Sunday, November 25, 2012

Rajeev Dubey's book 'Bullshit Quotient'-a great read

Bullshit Quotient: Decoding India's Corporate, Social And Legal Fineprint

This blog has been inactive for quite some time, given my workload and the risk of treading on bloated egos/scared cows. Its mostly the former though, because truth is an absolute defence under Indian libel laws, and I make sure to differentiate fact and opinion. Recently, I stumbled upon Rajeev Dubey's book 'Bullshit Quotient' while browsing for books at a Landmark store. The book title caught my attention, and I picked up a copy. It was a great read, though covering many areas familiar(corporate and legal stuff) and unfamiliar(social part). If there was ever a book which combines critical thinking, connecting the dots and wide range of topics, this is it. Your bullshit quotient will indeed go up after reading this book, as would your economic/political understanding. 

The book costs hardly 2 McD supervalue veg combos at a current price of just around Rs 235( Ok that was a random comparison, but better than many of the analogies in print,

Sunday, October 28, 2012

Financial reporting and taxation a zero sum game?

As a qualified chartered accountant, the above may sound heresy when I'm questioning the two pillars of the profession(atleast in India!). However, I am NOT saying that they do not have any utility, just that the utility to the overall economic system might be doubtful-this is not the fault of the people involved, but just a consequence of the rules of the game.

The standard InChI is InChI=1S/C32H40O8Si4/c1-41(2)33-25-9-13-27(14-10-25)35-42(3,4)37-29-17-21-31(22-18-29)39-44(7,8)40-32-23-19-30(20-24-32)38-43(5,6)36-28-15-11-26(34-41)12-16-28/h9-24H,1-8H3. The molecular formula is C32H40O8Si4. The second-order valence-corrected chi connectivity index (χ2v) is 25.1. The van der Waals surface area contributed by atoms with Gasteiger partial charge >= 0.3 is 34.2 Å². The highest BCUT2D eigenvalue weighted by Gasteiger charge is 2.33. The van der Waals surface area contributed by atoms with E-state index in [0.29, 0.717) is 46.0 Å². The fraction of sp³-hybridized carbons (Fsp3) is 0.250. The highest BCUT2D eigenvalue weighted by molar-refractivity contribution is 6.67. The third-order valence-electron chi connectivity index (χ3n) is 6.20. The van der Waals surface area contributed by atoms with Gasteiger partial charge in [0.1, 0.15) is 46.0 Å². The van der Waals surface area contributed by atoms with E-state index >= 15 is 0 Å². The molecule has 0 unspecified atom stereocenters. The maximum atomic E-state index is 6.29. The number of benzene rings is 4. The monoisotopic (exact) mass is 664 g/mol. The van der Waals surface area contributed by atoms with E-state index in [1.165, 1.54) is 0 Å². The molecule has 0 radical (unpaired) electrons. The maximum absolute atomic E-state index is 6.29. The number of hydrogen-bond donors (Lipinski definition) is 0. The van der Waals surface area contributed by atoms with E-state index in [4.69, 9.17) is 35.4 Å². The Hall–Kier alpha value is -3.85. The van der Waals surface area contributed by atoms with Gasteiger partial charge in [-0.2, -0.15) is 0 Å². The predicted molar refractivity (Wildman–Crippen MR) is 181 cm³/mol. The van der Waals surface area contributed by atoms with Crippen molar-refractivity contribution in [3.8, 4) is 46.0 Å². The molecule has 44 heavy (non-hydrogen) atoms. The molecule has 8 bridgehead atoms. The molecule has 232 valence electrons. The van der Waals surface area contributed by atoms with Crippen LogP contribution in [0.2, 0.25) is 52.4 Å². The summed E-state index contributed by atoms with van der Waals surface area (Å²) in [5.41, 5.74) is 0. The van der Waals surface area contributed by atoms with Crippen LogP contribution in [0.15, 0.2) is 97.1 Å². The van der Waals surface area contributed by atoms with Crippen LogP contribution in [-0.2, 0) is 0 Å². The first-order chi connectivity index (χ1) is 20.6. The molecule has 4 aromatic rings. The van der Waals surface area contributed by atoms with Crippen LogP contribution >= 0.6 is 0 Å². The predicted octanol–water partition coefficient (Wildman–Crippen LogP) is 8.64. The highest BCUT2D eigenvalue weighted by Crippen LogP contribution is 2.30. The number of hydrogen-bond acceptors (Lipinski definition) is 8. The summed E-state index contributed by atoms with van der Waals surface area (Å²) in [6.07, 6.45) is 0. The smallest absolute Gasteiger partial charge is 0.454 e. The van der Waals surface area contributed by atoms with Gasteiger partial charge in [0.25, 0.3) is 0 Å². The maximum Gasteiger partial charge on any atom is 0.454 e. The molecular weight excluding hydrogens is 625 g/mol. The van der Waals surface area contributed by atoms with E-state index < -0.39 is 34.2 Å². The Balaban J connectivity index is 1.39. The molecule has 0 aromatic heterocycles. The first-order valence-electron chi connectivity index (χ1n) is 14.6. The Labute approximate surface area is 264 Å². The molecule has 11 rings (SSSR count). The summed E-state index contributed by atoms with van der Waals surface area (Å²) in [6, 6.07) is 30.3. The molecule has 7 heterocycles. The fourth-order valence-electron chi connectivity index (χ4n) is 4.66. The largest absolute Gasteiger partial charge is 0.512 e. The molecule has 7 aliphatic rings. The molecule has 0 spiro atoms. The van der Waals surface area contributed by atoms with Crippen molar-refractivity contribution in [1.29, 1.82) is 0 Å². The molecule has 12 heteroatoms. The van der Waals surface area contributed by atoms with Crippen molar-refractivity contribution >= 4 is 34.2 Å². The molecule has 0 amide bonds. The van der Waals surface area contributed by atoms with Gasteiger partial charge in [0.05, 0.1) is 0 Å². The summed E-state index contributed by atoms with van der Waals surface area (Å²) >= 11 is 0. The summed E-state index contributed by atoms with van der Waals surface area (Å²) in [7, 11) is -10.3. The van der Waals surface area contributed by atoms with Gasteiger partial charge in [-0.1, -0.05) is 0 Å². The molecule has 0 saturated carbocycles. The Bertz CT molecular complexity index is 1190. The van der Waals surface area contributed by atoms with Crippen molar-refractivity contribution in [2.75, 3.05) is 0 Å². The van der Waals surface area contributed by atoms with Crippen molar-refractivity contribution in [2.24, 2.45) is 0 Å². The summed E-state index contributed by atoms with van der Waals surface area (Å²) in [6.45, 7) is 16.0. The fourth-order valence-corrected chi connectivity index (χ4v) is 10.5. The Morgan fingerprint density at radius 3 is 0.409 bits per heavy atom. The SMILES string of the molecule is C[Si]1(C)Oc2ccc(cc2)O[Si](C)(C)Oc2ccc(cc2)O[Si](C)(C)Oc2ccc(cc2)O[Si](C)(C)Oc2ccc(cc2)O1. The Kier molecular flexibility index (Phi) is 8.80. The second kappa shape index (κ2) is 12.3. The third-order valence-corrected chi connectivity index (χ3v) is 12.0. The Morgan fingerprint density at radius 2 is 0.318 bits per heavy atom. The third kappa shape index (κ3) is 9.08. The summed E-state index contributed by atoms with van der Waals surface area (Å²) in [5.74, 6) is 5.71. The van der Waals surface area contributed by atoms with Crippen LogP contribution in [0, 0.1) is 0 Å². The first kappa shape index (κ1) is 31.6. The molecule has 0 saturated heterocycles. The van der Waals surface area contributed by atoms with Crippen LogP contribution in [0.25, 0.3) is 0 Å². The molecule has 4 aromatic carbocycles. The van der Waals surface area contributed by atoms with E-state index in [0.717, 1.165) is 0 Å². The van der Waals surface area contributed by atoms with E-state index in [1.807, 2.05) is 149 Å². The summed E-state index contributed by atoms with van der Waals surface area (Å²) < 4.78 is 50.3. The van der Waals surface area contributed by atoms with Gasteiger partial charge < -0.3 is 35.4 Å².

For example, information asymmetry and stewardship are the two main theories for providing historical financial(and other) information to outsiders, which are usually audited as well. Now, auditors play a watchdog(but not a bloodhound!)'s role in ensuring that there are no material errors in the information. The auditor's role adds value to the extent financial reporting becomes reliable/internal controls become stronger. But for the financial reports themselves, lets think a bit. Usually, the recipient of those reports-be it investors, lenders, regulators, NGOs etc-have certain set expectations from the provider in terms of dividend/earnings expectations, lending covennants, fees/taxes and not earning beyond a reasonable profits. Some of these expectations can be met by reporting higher earnings, other by reporting lower earnings. Now, what many non accountants do not know is that most accounting numbers are estimates/approximations, best expressed as a range. Now, though global accounting standards are converging in form of IFRS which aims at eliminating choice to the extent possible, that elimination happens usually only when a particular choice has been overtly abused(merger accounting, leasing etc) and hardly proactively. Otherwise, principles based accounting gives management a wide discretion to report numbers aggressively, with only the auditors or alert active investors to rein them in. In this scenario, the financial reporting function may see its role as reducing tax payouts, meeting the earnings expectations etc. Those fringe benefits justify hours/days of detailed discussions on which accounting treatment to adopt for a transaction-the treatment per se does not add economic value to the decision once taken, but due to those other benefits like earnings management, time may be spent on this rather than on BP&A/other economically productive work like reporting fair numbers.